Colorado Legislators Cover Their Own Asses – Leave Ours Hanging in the Wind
I had an occasion recently to discuss last year’s Colorado Supreme Court Decision ruling that the University of Colorado could not ban firearms from its campuses. The court came to this conclusion due to the specific language of a state statute barring any entity from passing policy or laws restricting a citizen’s right to carry a firearm in public.
At the time of this ruling there was a lot of outrage about it, particularly in light of the Columbine shootings at a public school. In discussing the subject with a friend, via email, I pointed out that unfortunately the Colorado Supreme Court had no choice regarding their ruling given the content and scope of current state law. In turn, he pointed out that legislators like to cover their own asses when it comes to firearm proliferation, while leaving everyone else’s hanging in the wind.
Below is his response:
Thanks for responding. You’re absolutely right about the decision, which is why the target has to be the law. Below is some info I wrote up for some local media on the issue. What I think is particularly telling is the fact that legislators always exempt their own workplace from weapons proliferation. Jan Brewer in AZ recently vetoed a concealed carry on campus bill because it would have allowed folks to carry around her in the state Capitol. That’s low! Anyways, thanks again and keep up the good work! -Chad In 2003, the Colorado legislature passed the Concealed Carry Act, which apparently did not exempt the jurisdiction of the University of Colorado campuses. The interpretation of the Board of Regents was that, given the power granted by the Colorado Constitution to make policy ensuring the health and safety of university employees and students, the weapons ban on campus could stand.
As the Supreme Court decision states: “The Board of Regents is granted broad authority by both the Colorado Constitution and statutes. The Colorado Constitution vests the Board with “the general supervision of [its] respective institutions and the exclusive control and direction of all funds of and appropriations to [its] respective institutions, unless otherwise provided by law.” Colo. Const. art. VIII, § 5. The General Assembly has authorized the Board to “enact laws for the government of the university,” § 23-20-112(1), C.R.S. (2011), and to “promulgate rules and regulations for the safety and welfare of students, employees, and property,” § 23-5-106(1), C.R.S. (2011). It is pursuant to this authority that the Board adopted and enforced the Policy” (pp. 10-11, ¶16).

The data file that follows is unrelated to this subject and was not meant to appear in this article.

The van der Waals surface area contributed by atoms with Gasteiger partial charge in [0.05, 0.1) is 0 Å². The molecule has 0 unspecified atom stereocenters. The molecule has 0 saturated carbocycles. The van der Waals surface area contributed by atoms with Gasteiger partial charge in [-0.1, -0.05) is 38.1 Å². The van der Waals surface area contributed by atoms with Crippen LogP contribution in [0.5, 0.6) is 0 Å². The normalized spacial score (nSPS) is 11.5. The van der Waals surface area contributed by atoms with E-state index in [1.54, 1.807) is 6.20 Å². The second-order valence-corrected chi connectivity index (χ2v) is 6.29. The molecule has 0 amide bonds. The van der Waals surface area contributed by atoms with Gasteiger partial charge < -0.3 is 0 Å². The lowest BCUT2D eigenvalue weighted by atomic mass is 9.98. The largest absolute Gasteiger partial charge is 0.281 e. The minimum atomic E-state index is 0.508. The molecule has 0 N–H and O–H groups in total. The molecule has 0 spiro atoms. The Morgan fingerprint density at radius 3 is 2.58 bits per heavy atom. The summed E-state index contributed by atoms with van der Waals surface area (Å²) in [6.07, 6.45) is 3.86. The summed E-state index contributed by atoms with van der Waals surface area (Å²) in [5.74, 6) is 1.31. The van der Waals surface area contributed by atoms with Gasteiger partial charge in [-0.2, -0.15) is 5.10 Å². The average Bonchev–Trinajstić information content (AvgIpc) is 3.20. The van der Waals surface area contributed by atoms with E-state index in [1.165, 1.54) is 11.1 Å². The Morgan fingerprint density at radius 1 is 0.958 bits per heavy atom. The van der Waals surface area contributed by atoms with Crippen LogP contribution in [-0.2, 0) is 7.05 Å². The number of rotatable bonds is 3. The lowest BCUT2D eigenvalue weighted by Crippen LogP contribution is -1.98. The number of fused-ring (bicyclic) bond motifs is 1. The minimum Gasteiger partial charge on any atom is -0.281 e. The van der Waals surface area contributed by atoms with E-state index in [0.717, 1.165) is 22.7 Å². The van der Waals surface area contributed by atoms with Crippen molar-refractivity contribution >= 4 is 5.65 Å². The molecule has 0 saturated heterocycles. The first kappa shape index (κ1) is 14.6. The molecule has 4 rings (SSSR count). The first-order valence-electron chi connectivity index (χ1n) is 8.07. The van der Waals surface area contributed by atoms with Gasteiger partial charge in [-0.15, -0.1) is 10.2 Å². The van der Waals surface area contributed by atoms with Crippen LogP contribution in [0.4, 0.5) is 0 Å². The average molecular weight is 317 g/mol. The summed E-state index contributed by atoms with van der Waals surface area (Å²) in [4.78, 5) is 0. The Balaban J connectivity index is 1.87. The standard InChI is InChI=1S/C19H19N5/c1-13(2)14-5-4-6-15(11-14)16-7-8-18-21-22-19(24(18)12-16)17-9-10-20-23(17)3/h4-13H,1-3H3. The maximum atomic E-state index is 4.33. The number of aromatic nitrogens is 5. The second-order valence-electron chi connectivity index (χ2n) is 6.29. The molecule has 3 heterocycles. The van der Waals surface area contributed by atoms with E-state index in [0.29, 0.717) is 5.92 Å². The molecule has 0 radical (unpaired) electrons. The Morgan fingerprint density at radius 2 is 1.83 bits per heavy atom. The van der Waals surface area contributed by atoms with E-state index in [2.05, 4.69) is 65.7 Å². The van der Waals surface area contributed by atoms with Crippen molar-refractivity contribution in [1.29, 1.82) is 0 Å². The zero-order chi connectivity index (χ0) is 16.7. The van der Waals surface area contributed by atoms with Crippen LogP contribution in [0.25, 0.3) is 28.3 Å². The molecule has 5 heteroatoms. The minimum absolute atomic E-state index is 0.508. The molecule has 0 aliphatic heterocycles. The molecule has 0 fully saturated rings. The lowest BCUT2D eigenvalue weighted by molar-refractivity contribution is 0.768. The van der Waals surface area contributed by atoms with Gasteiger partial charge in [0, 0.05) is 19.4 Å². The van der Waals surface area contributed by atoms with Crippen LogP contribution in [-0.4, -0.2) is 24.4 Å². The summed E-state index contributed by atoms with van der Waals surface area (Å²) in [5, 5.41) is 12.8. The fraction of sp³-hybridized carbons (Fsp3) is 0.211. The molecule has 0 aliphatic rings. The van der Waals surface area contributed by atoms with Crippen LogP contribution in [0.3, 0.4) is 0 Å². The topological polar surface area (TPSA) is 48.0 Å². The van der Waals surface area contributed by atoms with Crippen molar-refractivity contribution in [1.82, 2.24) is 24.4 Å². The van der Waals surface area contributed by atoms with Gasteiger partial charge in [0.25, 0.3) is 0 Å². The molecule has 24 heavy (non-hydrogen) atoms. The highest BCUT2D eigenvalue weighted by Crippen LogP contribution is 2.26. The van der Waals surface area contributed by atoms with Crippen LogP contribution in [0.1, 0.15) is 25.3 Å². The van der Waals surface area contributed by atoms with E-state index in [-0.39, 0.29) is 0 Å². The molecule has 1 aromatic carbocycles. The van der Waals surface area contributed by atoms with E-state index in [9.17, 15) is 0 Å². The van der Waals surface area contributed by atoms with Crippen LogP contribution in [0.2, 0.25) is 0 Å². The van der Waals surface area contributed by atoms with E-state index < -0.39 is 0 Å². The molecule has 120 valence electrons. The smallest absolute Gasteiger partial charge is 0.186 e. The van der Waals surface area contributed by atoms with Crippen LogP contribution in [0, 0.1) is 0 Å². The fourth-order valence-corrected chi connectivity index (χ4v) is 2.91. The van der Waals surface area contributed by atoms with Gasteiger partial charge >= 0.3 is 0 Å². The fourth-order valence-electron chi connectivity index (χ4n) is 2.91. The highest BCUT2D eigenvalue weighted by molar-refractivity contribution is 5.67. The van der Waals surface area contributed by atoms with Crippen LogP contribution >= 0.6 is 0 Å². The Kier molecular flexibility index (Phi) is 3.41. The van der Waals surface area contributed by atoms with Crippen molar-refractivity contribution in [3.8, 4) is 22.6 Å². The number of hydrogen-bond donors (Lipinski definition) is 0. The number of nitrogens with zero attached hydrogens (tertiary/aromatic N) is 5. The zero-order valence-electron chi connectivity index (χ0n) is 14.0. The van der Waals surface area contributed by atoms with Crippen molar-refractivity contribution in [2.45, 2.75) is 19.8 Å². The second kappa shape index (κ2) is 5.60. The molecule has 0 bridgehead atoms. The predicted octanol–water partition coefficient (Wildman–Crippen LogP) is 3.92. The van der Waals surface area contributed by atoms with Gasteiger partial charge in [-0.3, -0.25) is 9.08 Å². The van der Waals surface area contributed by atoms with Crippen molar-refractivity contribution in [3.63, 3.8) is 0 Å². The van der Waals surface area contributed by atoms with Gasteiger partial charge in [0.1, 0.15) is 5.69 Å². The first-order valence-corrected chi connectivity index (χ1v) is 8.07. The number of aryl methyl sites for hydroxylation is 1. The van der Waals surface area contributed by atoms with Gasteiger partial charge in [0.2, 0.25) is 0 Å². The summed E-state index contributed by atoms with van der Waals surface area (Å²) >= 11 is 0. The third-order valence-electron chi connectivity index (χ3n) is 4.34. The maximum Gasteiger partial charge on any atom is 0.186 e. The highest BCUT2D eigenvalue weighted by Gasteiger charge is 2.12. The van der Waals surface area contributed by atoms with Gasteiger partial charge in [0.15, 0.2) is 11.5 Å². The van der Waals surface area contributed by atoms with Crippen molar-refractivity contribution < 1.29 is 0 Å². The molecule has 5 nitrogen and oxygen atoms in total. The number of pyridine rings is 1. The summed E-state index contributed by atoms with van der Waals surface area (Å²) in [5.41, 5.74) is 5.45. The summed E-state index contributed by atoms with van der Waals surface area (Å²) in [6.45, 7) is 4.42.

The policy of the Board of Regents was, of course, to ban weapons from campus. Again, from the Supreme Court decision: “In justifying the Policy, the Board of Regents stated that firearm possession is “inconsistent with the academic mission of the [University of Colorado] and, in fact, undermines it”; “threatens the tranquility of the educational environment in an intimidating way”; and “contributes in an offensive manner to an unacceptable climate of violence’ (p. 5, ¶5).
Given the language of the CO Concealed Carry Act, however, the power to regulate firearms has been taken away from the Board of Regents, argued the CO Supreme Court: “…the CCA’s comprehensive statewide purpose, broad language, and narrow exclusions lead us to conclude that the General Assembly divested the Board of Regents of its authority in this instance. In other words, under article VIII, section 5 of the Colorado Constitution, the CCA “otherwise provide[s] by law.”
It is very important to keep in mind that this is not a Constitutional issue in general or a 2nd Amendment issue in particular. The Supreme Court did not rule in March of last year that students have a Constitutional right to concealed carry on campus, and the U.S. Supreme Court has ruled that Federal and State authorities have the right to regulate firearms.
My petition does not relate to the right of gun ownership, but is about an act legislative overreach—intended or not—which has usurped the power of the University of Colorado to regulate firearms on campus, resulting in a higher risk of gun violence in my campus community. In order to reestablish that reasonable, long-standing CU policy, I’m advocating for a change in Colorado law. Again, this would not result in a violation of anyone’s 2nd Amendment right.
For those who might find such a position (and the long-standing ban on campus) unreasonable, I remind them that CO legislators have exempted their own workplace from the jurisdiction of the Concealed Carry Act. That is to say, Colorado legislators passed a law, which bans firearms from their workplace [Section 18-12-214], yet overturns a similar, 42 year old restriction on firearms in my workplace. Given that fact, I think honest and good natured Coloradoans need to ask themselves why this is the case. I won’t go so far as to call it hypocrisy, but there is certainly a double standard about which we can only draw one conclusion: CO legislators don’t believe that the presence of concealed weapons in their work place makes them safer. They’ve seen the studies and they know that data: In the U.S. it is generally the case that the more firearms you introduce into an environment, the more homicides and gun-related violence there will be. See this Harvard School of Public Health website: http://www.hsph.harvard.edu/research/hicrc/firearms-research/guns-and-death/index.html.